When I've reproduced the shape of the function $\sigma(x)$ of Apostol's section 4.10, a view of the page 98 is avaible as a Google Book (Apostol, Introduction to Analytic Number Theory, Springer 1976), in the LHS of the explicit formula (I say the formula in first paragraph of page 343, Conrey, The Riemann Hypothesis from Notices of the AMS) then the Prime Number Theorem implies $$\lim_{x\to\infty} e^{-x}\sum_{\rho}\frac{(e^x)^\rho}{\rho}=0,$$ where the series is over the non-trivial zeros of the Riemann Zeta function, and the nature/problems of such sum and series is explained in the subsequent paragraph of previous article. I believe that previous limit makes sense by my computations, but I don't know what is its full meaning, by the nature of such series.

Question 1. Is right previous limit? Is right the substitution that I've computed $x\leftarrow e^x$? Can you explain what is the meaning of such series and limit? It is, how we can understand previous limit? Thanks in advance.

Also I am interesting in the following, but if it is lot of work (you are welcome to answer it, if you want or well) provide us hints about the next

Question 2. Without the Prime Number Theorem what computations and statements can you prove about $$\lim_{x\to\infty} e^{-x}\sum_{\rho}\frac{(e^x)^\rho}{\rho}$$ when the series is interpreted as same as the cited paragraph? I say, that you can take the complex modulus, real and imaginary parts, get bounds, use the definition of limit...to obtain easy claims that I can learn without a heavy tool likes the Prime Number Theorem. Thanks in advance.


Let $$\psi\left(x\right)=\sum_{p^{m}\leq x}\log\left(p\right) $$ where $x $ is not a prime power. From the Perron's formula: we have $$\psi\left(x\right)=\int_{c-i\infty}^{c+i\infty}\sum_{p^{m}\leq x}\frac{\log\left(p\right)}{p^{ms}}\frac{x^{s}}{s}ds $$ $$=-\int_{c-i\infty}^{c+i\infty}\frac{\zeta'}{\zeta}\left(s\right)\frac{x^{s}}{s}ds$$ with $\textrm{Re}\left(s\right)>1 $. Now if we move the contour to the left we have, from the residue theorem, that $$\psi\left(x\right)=x-\sum_{\rho}\frac{x^{\rho}}{\rho}-\frac{\zeta'}{\zeta}\left(0\right)-\frac{1}{2}\log\left(1-\frac{1}{x^{2}}\right) $$ where the first term follows from the pole of Zeta at $s=1 $, the series from the non trivial zeros, $\frac{\zeta'}{\zeta}\left(0\right) $ from the pole at $s=0 $ and $\frac{1}{2}\log\left(1-\frac{1}{x^{2}}\right) $ from the trivial zeros. This is essentially how we get the explicit formula. Note that the PNT is equivalent to $$\psi\left(x\right)\sim x $$ then $$x^{-1}\left|\sum_{\rho}\frac{x^{\rho}}{\rho}\right|\rightarrow0. $$ Note that the series converges conditionally but not absolutely, so there is no “easy claims”.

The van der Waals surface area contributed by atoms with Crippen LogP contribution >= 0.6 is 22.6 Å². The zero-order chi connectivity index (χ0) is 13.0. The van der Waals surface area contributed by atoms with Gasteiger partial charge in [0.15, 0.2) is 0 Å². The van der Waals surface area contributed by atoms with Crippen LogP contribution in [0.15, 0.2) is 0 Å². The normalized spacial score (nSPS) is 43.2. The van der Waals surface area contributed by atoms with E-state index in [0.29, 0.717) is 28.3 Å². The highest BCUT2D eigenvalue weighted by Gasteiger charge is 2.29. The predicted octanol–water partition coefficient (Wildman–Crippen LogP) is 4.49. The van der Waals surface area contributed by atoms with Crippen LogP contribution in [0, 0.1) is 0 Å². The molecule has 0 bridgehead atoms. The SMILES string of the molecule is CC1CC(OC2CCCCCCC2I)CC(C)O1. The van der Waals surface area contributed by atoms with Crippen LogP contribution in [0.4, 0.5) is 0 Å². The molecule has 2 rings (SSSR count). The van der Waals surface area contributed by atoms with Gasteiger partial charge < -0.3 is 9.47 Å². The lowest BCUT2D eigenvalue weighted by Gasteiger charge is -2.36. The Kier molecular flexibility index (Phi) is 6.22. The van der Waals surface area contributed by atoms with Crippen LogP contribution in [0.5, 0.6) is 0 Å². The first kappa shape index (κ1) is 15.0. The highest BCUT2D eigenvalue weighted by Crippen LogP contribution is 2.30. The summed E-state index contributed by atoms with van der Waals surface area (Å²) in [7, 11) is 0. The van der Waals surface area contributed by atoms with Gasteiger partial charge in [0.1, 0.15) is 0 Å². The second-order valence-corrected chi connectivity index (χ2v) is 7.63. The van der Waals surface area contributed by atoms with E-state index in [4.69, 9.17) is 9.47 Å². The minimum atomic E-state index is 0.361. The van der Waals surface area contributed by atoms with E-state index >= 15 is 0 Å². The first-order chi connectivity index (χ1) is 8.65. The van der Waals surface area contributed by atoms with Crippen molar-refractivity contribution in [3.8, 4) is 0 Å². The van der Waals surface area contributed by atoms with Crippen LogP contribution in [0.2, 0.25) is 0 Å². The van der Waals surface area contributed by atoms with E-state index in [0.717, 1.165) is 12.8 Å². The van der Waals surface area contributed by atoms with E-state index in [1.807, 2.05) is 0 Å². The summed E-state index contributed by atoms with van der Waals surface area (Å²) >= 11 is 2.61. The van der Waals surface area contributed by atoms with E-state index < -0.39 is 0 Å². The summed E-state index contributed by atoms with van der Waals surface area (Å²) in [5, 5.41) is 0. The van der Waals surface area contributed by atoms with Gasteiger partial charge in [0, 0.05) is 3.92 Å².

• $\begingroup$ Very thanks much, tomorrow at the morning I will and study your answer. I accept your words that there is no easy claims for the limit, I understand it. $\endgroup$ – user243301 Jun 8 '16 at 17:59
  • $\begingroup$ @user243301 Actually I don't know if there are "easy claims" (I interpret it as easy manipulations of the series for proving convergence) but since there is no absolutely convergence I bet on the no. Note that if you take the sum considering each zeros with is conjugate then you have the absolutely convergence. $\endgroup$ – Marco Cantarini Jun 9 '16 at 10:27
  • $\begingroup$ My main problem, thus I understand that your answer perfectly satisfactory, was is the substitution $e^x$ provide us some advantage in the knowledge, but now I understand that the limit is only the Prime Number THeorem. I thought in improve, in meaning, my question(s) (deleting some of my questions), but still I don't decide it . Thanks for your patience and attention. $\endgroup$ – user243301 Jun 9 '16 at 10:33
  • $\begingroup$ @user243301 What I wrote holds for every positive (not prime power) $x$. So if we take $x=e^{y}$ the claim is the same. $\endgroup$ – Marco Cantarini Jun 9 '16 at 10:35
  • $\begingroup$ Ok your last comment, with respect your previous question, as I've said in previous comments, my problem is that I am asking in this site by statements that I don't know very well. In previous myself Question, with easy claims about the limit, I ask if you or other user can deduce something about the limit $$\lim_{x\to\infty} e^{-x}\sum_{\rho}\frac{(e^x)^\rho}{\rho}$$ without great theorems, this is only with tools from a $1^{st}$ course in analysis. Very thanks much. $\endgroup$ – user243301 Jun 9 '16 at 10:39

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